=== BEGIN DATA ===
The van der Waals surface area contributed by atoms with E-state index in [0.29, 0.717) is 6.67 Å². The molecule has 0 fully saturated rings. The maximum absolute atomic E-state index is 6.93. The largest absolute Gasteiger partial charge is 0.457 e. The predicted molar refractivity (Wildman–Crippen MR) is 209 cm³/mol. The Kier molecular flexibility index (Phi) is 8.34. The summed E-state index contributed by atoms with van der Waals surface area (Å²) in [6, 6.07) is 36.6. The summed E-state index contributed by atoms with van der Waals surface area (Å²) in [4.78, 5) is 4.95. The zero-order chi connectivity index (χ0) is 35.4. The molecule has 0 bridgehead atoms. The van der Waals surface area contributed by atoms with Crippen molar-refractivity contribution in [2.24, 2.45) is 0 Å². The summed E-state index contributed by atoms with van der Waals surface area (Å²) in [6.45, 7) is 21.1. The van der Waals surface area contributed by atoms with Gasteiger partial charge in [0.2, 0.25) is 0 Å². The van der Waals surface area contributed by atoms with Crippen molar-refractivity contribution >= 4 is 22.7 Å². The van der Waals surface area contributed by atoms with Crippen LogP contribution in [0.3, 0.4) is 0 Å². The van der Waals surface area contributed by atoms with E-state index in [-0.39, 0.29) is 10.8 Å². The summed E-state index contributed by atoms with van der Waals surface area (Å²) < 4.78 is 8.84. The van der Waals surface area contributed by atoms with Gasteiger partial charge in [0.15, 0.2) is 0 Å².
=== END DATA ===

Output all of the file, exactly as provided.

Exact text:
The van der Waals surface area contributed by atoms with E-state index in [0.29, 0.717) is 6.67 Å². The molecule has 0 fully saturated rings. The maximum absolute atomic E-state index is 6.93. The largest absolute Gasteiger partial charge is 0.457 e. The predicted molar refractivity (Wildman–Crippen MR) is 209 cm³/mol. The Kier molecular flexibility index (Phi) is 8.34. The summed E-state index contributed by atoms with van der Waals surface area (Å²) in [6, 6.07) is 36.6. The summed E-state index contributed by atoms with van der Waals surface area (Å²) in [4.78, 5) is 4.95. The zero-order chi connectivity index (χ0) is 35.4. The molecule has 0 bridgehead atoms. The van der Waals surface area contributed by atoms with Crippen molar-refractivity contribution in [2.24, 2.45) is 0 Å². The summed E-state index contributed by atoms with van der Waals surface area (Å²) in [6.45, 7) is 21.1. The van der Waals surface area contributed by atoms with Gasteiger partial charge in [0.2, 0.25) is 0 Å². The van der Waals surface area contributed by atoms with Crippen molar-refractivity contribution >= 4 is 22.7 Å². The van der Waals surface area contributed by atoms with Crippen LogP contribution in [0.3, 0.4) is 0 Å². The van der Waals surface area contributed by atoms with E-state index in [-0.39, 0.29) is 10.8 Å². The summed E-state index contributed by atoms with van der Waals surface area (Å²) < 4.78 is 8.84. The van der Waals surface area contributed by atoms with Gasteiger partial charge in [0.15, 0.2) is 0 Å².